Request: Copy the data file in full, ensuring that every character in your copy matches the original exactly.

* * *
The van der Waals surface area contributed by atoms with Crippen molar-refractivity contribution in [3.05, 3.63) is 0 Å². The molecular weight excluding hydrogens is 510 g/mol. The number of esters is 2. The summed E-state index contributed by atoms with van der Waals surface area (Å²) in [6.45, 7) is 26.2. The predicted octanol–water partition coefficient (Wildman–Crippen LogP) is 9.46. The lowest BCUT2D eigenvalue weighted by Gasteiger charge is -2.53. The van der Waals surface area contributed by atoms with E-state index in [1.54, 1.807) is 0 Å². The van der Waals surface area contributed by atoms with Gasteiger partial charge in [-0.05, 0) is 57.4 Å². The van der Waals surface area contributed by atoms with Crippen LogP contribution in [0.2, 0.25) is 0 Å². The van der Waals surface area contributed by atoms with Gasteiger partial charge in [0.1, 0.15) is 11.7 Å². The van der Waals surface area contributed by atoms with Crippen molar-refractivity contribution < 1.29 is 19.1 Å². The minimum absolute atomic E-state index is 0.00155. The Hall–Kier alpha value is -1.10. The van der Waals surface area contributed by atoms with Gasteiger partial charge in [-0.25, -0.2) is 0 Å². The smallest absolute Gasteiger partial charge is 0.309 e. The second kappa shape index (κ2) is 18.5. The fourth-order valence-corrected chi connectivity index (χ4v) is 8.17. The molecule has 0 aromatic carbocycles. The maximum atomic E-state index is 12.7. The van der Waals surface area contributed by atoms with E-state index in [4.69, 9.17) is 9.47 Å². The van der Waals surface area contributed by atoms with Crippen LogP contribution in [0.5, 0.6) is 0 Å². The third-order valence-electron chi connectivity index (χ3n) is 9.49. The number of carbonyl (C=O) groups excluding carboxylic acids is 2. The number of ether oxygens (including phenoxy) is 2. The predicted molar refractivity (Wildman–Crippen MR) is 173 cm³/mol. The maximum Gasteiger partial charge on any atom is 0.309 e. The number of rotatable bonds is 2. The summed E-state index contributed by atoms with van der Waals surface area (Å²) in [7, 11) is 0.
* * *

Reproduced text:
The van der Waals surface area contributed by atoms with Crippen molar-refractivity contribution in [3.05, 3.63) is 0 Å². The molecular weight excluding hydrogens is 510 g/mol. The number of esters is 2. The summed E-state index contributed by atoms with van der Waals surface area (Å²) in [6.45, 7) is 26.2. The predicted octanol–water partition coefficient (Wildman–Crippen LogP) is 9.46. The lowest BCUT2D eigenvalue weighted by Gasteiger charge is -2.53. The van der Waals surface area contributed by atoms with E-state index in [1.54, 1.807) is 0 Å². The van der Waals surface area contributed by atoms with Gasteiger partial charge in [-0.05, 0) is 57.4 Å². The van der Waals surface area contributed by atoms with Crippen LogP contribution in [0.2, 0.25) is 0 Å². The van der Waals surface area contributed by atoms with Gasteiger partial charge in [0.1, 0.15) is 11.7 Å². The van der Waals surface area contributed by atoms with Crippen molar-refractivity contribution < 1.29 is 19.1 Å². The minimum absolute atomic E-state index is 0.00155. The Hall–Kier alpha value is -1.10. The van der Waals surface area contributed by atoms with Gasteiger partial charge in [-0.25, -0.2) is 0 Å². The smallest absolute Gasteiger partial charge is 0.309 e. The second kappa shape index (κ2) is 18.5. The fourth-order valence-corrected chi connectivity index (χ4v) is 8.17. The molecule has 0 aromatic carbocycles. The maximum atomic E-state index is 12.7. The van der Waals surface area contributed by atoms with E-state index in [4.69, 9.17) is 9.47 Å². The van der Waals surface area contributed by atoms with Crippen LogP contribution in [0.5, 0.6) is 0 Å². The third-order valence-electron chi connectivity index (χ3n) is 9.49. The number of carbonyl (C=O) groups excluding carboxylic acids is 2. The number of ether oxygens (including phenoxy) is 2. The predicted molar refractivity (Wildman–Crippen MR) is 173 cm³/mol. The maximum Gasteiger partial charge on any atom is 0.309 e. The number of rotatable bonds is 2. The summed E-state index contributed by atoms with van der Waals surface area (Å²) in [7, 11) is 0.